Detailing her design process, the owner says: ‘I added texture and colour with the chunky rust throw and natural-fibre rug. This is my Mum’s room when she comes to stay, and she always says how peaceful it feels,’
'It’s worth spending a little more and investing in well-designed and made furniture that you love – you will always treasure it.' she adds.
'The south-facing aspect of the house means that the sun hits the outside decking all day, making it a glorious place to relax and watch the ducks gliding around on the water,’ the homeowners explain.
Ask the owners
Why did you buy the house?
‘We both had different ideas about the location; he wanted to be near the sea, while I love the countryside. This lakeside property in the Cotswolds was the perfect compromise and gave us a wonderful balance,'
'We had to view properties online because of Covid restrictions, but despite that we fell in love with this one and bought it a couple of weeks after the first lockdown lifted.’ explains the homeowner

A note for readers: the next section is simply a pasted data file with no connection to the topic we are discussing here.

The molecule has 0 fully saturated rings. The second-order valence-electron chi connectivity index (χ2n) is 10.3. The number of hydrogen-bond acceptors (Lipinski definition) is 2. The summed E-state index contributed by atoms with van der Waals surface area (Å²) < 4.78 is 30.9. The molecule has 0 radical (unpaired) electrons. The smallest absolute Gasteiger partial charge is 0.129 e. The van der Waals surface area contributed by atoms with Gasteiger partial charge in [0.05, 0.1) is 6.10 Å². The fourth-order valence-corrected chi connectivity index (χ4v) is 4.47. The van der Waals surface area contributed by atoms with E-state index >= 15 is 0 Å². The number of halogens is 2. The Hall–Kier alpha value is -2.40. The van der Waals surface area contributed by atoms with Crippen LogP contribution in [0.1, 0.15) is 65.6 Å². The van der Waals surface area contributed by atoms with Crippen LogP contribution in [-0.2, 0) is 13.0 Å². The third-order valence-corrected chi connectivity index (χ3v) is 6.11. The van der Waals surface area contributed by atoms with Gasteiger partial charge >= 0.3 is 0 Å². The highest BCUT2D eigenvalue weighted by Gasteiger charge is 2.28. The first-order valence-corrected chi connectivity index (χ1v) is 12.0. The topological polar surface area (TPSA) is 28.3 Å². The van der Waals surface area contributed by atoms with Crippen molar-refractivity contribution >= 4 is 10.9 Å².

What work have you done?
‘The property was only ten years old but had been used as a “party house” so it was tired. The décor and marble flooring was a little “jazzy” for us and it had a small kitchenette,' says the homeowner.
'As a keen cook, having a proper kitchen with plenty of storage and a central island was a must. I had my heart set on a bespoke microcement fluted kitchen and worked with kitchen designer Gemma Fry who brought my ideas to life,'
'We also wanted to add a fourth bedroom but can’t extend the property, so we removed one of the bathrooms, which gave us four good-sized rooms. The downstairs space was rejigged to work better for us and an office created for Will using internal glass doors.'
'We then redecorated in relaxing, neutral colours to complement the scenery and the new wood floors. I’m conscious of the impact we have on our environment so we worked with sustainable suppliers and products as much as possible.’